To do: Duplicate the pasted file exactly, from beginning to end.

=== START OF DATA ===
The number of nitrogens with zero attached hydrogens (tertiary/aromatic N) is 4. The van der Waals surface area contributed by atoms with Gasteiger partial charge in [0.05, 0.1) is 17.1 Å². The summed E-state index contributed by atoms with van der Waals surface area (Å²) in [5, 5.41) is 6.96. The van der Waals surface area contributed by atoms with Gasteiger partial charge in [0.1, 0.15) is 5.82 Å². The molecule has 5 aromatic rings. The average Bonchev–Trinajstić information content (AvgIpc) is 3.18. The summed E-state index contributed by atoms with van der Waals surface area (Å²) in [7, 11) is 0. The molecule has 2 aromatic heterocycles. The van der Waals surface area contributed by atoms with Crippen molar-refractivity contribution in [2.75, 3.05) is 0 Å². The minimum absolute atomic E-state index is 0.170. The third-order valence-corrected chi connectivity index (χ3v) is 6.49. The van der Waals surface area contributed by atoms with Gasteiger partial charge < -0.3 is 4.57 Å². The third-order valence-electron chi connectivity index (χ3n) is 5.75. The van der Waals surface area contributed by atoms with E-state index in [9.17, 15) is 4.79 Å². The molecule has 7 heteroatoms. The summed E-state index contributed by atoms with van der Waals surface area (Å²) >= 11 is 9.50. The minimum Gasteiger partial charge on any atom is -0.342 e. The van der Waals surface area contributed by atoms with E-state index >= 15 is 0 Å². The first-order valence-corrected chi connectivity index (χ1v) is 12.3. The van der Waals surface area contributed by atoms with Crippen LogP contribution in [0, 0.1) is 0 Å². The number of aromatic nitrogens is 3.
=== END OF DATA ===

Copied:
The number of nitrogens with zero attached hydrogens (tertiary/aromatic N) is 4. The van der Waals surface area contributed by atoms with Gasteiger partial charge in [0.05, 0.1) is 17.1 Å². The summed E-state index contributed by atoms with van der Waals surface area (Å²) in [5, 5.41) is 6.96. The van der Waals surface area contributed by atoms with Gasteiger partial charge in [0.1, 0.15) is 5.82 Å². The molecule has 5 aromatic rings. The average Bonchev–Trinajstić information content (AvgIpc) is 3.18. The summed E-state index contributed by atoms with van der Waals surface area (Å²) in [7, 11) is 0. The molecule has 2 aromatic heterocycles. The van der Waals surface area contributed by atoms with Crippen molar-refractivity contribution in [2.75, 3.05) is 0 Å². The minimum absolute atomic E-state index is 0.170. The third-order valence-corrected chi connectivity index (χ3v) is 6.49. The van der Waals surface area contributed by atoms with Gasteiger partial charge < -0.3 is 4.57 Å². The third-order valence-electron chi connectivity index (χ3n) is 5.75. The van der Waals surface area contributed by atoms with E-state index in [9.17, 15) is 4.79 Å². The molecule has 7 heteroatoms. The summed E-state index contributed by atoms with van der Waals surface area (Å²) >= 11 is 9.50. The minimum Gasteiger partial charge on any atom is -0.342 e. The van der Waals surface area contributed by atoms with E-state index >= 15 is 0 Å². The first-order valence-corrected chi connectivity index (χ1v) is 12.3. The van der Waals surface area contributed by atoms with Crippen LogP contribution in [0, 0.1) is 0 Å². The number of aromatic nitrogens is 3.